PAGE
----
Contact Us

Disruptive Competition Project

655 15th St., NW

Suite 410

Washington, D.C. 20005

Phone: (202) 783-0070
Fax: (202) 783-0534

Contact Us

Please fill out this form and we will get in touch with you shortly.

AI Act Negotiators Shouldn’t Forget Critical Provisions, As Foundation Models Overshadow Debate

Main takeaways

  1. EU negotiators are running out of time to discuss key AI Act rules, rushing to a half-baked deal
  2. The rules and use cases to classify high-risk AI systems remain ill-defined and flawed
  3. AI bans could kill off useful services that are beneficial to European citizens

It appears the European institutions want to reach a final political deal on the Artificial Intelligence (AI) Act on 6 December at any cost. The problem, however, is that in recent weeks, negotiations have almost exclusively focussed on regulating foundation models. But those powerful AI models – on top of which many downstream applications are built – were not even part of the original AI Act proposal in the first place. 

Foundation models have been overshadowing the debate mainly because countries such as France, Germany, and Italy finally came out against the very strict requirements proposed for such models. It is never too late of course. For months, industry groups have been insisting on the need to focus on AI applications and not on the technology itself, and emphasising the disastrous effects of overly strict rules for the underlying technology rather than use cases. 

While it is encouraging to see that policymakers have embarked on an intense, but meaningful, discussion on this important issue, they should not forget all the other critical parts of the AI Act that also require thorough debate as we get closer to 6 December. 

1. Classification of high-risk AI systems

The key rules for the classification of high-risk AI systems, which are at the very heart of the AI Act and subject to strict requirements, should also top the agenda. 

Negotiators have agreed on a framework that allows companies to (exceptionally) be exempted from the requirements if they meet a restricted set of justifications. For example, by demonstrating that a system performs only narrow and uncomplicated procedural tasks. 

However, EU negotiators have unfortunately decided to exclude all systems that perform profiling from the scope of this exemption. This questionable last-minute change risks classifying low-risk AI systems, such as those used for delivery and ride-sharing services, as high-risk systems without any real justification. Furthermore, this change directly conflicts with the General Data Protection Regulation (GDPR), the EU’s overarching privacy framework.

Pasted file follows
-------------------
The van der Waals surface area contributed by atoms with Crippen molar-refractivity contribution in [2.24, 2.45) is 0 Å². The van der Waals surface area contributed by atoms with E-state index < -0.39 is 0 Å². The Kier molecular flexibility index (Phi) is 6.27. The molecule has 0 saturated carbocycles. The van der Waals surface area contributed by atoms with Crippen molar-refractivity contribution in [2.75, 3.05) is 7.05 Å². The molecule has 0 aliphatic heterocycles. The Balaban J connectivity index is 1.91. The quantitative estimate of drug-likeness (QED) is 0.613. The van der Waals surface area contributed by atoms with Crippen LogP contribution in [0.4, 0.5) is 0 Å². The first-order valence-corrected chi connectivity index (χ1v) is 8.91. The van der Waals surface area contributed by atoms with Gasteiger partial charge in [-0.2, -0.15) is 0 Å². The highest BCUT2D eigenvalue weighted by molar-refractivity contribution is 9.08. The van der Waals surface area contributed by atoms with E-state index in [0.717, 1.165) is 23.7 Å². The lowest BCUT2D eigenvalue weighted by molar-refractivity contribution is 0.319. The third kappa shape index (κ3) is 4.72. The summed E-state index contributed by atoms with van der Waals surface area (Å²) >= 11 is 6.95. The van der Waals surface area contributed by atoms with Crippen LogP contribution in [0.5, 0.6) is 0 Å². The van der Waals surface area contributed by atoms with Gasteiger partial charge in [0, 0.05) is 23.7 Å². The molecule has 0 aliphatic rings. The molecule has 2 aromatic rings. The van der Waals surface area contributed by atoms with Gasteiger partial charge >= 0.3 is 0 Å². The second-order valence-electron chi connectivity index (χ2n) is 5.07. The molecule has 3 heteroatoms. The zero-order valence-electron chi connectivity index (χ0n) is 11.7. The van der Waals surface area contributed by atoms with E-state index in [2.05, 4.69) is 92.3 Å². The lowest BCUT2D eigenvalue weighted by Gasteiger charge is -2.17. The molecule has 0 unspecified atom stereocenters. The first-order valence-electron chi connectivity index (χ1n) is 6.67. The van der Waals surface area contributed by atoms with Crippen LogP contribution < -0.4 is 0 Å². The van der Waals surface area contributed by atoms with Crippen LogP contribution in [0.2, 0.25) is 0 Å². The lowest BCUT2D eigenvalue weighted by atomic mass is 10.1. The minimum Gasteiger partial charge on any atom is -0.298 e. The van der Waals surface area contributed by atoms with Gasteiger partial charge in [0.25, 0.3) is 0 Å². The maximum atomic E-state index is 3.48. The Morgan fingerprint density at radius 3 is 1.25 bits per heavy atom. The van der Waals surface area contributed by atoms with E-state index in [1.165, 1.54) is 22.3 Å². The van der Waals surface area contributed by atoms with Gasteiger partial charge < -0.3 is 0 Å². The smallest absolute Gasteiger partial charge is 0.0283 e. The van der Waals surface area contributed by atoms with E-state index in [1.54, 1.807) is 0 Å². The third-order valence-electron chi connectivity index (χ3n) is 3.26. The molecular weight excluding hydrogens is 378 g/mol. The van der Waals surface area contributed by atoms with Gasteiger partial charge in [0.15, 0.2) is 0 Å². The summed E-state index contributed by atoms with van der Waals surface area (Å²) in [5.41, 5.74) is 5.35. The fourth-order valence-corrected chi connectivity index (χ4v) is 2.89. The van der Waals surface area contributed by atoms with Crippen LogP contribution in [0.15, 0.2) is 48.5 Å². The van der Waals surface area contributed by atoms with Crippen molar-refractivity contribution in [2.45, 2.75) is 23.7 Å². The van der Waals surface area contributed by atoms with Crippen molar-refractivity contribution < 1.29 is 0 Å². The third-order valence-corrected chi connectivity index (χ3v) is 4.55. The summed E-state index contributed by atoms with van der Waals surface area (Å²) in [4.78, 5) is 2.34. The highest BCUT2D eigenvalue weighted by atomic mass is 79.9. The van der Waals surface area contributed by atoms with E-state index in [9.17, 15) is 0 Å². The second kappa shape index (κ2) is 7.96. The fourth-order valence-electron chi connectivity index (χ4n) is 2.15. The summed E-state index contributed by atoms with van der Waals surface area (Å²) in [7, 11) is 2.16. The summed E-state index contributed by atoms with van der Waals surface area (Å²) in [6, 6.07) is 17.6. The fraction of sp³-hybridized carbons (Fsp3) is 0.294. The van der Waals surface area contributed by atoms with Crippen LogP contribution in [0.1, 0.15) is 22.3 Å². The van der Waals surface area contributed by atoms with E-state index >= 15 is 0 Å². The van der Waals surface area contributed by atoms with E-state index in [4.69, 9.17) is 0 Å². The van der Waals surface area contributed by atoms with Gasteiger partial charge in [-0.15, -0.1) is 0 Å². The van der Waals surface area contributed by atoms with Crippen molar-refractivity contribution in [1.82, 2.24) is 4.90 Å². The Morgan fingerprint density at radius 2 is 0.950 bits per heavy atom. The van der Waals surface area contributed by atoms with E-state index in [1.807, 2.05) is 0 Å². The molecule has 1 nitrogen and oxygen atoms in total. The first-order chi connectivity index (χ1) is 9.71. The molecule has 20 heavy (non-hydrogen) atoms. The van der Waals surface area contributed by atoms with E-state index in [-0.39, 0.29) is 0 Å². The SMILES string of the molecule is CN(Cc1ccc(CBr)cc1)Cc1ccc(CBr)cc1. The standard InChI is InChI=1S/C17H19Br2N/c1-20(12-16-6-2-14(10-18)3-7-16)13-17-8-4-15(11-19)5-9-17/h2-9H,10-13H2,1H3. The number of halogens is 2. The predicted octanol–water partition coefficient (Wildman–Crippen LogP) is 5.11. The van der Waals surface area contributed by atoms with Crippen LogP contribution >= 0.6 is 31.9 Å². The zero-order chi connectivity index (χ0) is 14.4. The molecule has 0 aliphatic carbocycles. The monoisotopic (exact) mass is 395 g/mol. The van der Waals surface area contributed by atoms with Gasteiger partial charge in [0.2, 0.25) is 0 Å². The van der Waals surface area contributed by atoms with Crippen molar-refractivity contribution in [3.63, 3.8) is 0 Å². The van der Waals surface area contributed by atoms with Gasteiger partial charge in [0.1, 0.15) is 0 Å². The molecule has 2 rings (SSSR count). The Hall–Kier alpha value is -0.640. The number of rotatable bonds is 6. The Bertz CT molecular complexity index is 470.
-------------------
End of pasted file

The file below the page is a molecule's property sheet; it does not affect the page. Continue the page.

2. List of high-risk use cases

The list of high-risk use cases is another crucial part of the AI Act, yet still awaiting further discussion. In its current shape, this list includes very worrying and unnecessary use cases that overlap with existing rules and would only create more bureaucracy and confusion. 

For example, very large online platforms’ recommender systems are already regulated by the Digital Services Act (DSA), and new EU rules for political advertising were recently agreed. The same applies to the Platform Work Directive (PWD), which covers AI and algorithms used by digital platforms to a large extent. 

Why should EU lawmakers even invest time and energy in defining sectoral rules, when others will almost immediately rewrite them anyway? How are businesses supposed to adapt and implement overlapping and conflicting rules? The EU is supposedly committed to “better regulation”, but  these amendments would clearly run counter to the most basic principles.

3. Controversial prohibitions

Last but not least, negotiators should not forget about the very controversial list of prohibitions. Bans on products and services should remain exceptional and clearly targeted at unacceptable use cases. It is as simple as that.

Nevertheless, biometric-categorisation systems – used to infer the age of internet users in order to protect children and fight against child sexual abuse – would simply be banned outright by the AI Act text currently on the table. Remote biometric-identification systems, which can be used for security but also entertainment purposes (such as voice recognition), would be banned as well. 

Such prohibitions need to be discussed in detail in order to avoid killing off useful services that are clearly beneficial to European citizens. But will there be any time left between now and 6 December?

The discussions on foundation models and general-purpose AI of recent weeks are important and can only be welcomed. However, EU negotiators should not forget all other important parts of the text, especially as it looks like they are rushing towards a deal at any price. 

Adopting the AI Act just for the sake of politically opportune headlines in the news would be a waste of time for all parties involved and seriously damage Europe’s economy. As we like to say in Brussels, speed should not prevail over quality. It might be a cliché catchphrase, but it is a mantra that negotiators should take to heart nevertheless.

European Union

DisCo is dedicated to examining technology and policy at a global scale.  Developments in the European Union play a considerable role in shaping both European and global technology markets.  EU regulations related to copyright, competition, privacy, innovation, and trade all affect the international development of technology and tech markets.